The infamous Hemlock Society , which at that time was the leading voice in defense of assisted suicide and euthanasia, changed its name and later merged with another similar organization to become “Compassion and Choices” [Compaixão e Escolhas]. She put on makeup by removing unsavory words like “suicide” and “euthanasia” from her speech as she continued her national campaign to offer citizens “all options for end-of-life care.” This change in identity and tactics paid off. Nine more states and the District of Columbia have decriminalized assisted suicide and followed Oregon’s regulatory model. In 2022, legislative efforts to introduce this practice or expand it have failed in Vermont, Washington, Hawaii, Delaware, Virginia, Massachusetts, Arizona, Indiana, Kentucky, Rhode Island and Connecticut.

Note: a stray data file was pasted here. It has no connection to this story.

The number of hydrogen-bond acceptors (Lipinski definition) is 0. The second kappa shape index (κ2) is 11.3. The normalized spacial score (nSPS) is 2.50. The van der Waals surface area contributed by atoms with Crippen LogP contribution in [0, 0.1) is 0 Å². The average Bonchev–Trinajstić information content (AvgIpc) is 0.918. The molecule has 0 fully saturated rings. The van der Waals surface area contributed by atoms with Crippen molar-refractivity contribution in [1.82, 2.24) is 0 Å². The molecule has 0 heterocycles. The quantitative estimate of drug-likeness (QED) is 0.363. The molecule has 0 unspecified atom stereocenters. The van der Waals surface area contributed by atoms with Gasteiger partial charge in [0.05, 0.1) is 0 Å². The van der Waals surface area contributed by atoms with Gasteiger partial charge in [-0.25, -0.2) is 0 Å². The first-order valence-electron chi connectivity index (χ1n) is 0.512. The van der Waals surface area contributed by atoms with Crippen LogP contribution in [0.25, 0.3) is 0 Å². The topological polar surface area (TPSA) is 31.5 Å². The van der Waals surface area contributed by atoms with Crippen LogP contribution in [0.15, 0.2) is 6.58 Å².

But in Canada, much progress has been made and in full swing. Thanks to Prime Minister Justin Trudeau, the Doctor of Death of modernity, the slippery slope anticipated by critics is now sliding downhill in broad daylight. Shortly after its first federal election in 2015, Trudeau’s Liberal Party lobbied Parliament to pass the Medical Assistance to Dying Act (MAID). English that sounds like “lady” or “maid”). A candidate to die of MAID had to demonstrate that her death was “reasonably predictable” and that an incurable, serious and irremediable disease existed and was in “an advanced state of irreversible decline”. Individuals with mental illness or non-terminal disabilities were not eligible.
But Trudeau had bigger plans. Less than five years later, his government expanded the law to make Canada what can be called the assisted death capital of the world. Gone is the “reasonably predictable” death requirement, thus paving the way for disabled people who otherwise had their whole lives ahead of them. The requirement to wait ten days was also dropped, as well as the obligation to provide information on palliative care to all applicants.